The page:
Format

Send to

Choose Destination
Br J Cancer. 2001 Jul 20;85(2):242-6.

Cytochrome P450 CYP1B1 over-expression in primary and metastatic ovarian cancer.

Author information

1
Departments of Pathology, Obstetrics and Gynaecology, Medicine and Therapeutics, Molecular and Cell Biology, University of Aberdeen, Foresterhill, Aberdeen, AB25 2ZD, UK.

Abstract

Ovarian cancer is the most frequent cause of death from gynaecological malignancies world wide. Little improvement has been made in the long-term outcome of this disease, with the 5-year survival of patients only 30%. This poor prognosis is due to the late presentation of the disease and to the unpredictable response of ovarian cancer to chemotherapy. The cytochrome P450 enzymes are a superfamily of haemoproteins, known to be involved in the metabolic activation and/or detoxification of a number of anti-cancer drugs. CYP1B1 is a tumour-related form of cytochrome P450 which is over expressed in a wide variety of primary tumours of different histological type. The presence of CYP1B1 may be of importance in the modulation of these tumours to anti-cancer drugs. We have conducted a comprehensive immunohistochemical investigation, into the presence of cytochrome P450 CYP1B1 in primary and metastatic ovarian cancer. The key findings of this study are the increased expression of CYP1B1 in the majority of ovarian cancers investigated (92%), with a strong correlation demonstrated between CYP1B1 expression in both primary and metastatic ovarian cancer (P = 0.005 Spearman's rank correlation test). In contrast no detectable CYP1B1 was found in normal ovary.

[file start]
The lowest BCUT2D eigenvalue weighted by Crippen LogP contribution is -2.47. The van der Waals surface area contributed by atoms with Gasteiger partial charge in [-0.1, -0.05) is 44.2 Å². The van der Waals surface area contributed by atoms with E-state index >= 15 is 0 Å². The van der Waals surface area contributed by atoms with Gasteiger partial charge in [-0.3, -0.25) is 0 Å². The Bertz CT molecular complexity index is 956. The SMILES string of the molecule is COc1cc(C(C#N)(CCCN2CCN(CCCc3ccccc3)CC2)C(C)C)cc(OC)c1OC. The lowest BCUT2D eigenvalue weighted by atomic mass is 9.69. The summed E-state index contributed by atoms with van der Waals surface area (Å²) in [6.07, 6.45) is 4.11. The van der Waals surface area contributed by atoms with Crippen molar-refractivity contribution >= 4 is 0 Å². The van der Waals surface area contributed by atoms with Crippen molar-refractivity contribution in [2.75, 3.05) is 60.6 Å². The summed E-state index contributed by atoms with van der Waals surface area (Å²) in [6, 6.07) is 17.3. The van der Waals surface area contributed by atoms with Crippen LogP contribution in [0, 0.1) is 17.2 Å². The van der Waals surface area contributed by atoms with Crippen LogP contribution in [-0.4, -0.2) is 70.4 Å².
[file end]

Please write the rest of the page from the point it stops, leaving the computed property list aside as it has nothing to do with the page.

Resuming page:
PMID:
11461084
PMCID:
PMC2364045
DOI:
10.1054/bjoc.2001.1907
[Indexed for MEDLINE]
Free PMC Article

Supplemental Content

Full text links

Icon for Nature Publishing Group Icon for PubMed Central
Loading ...
Support Center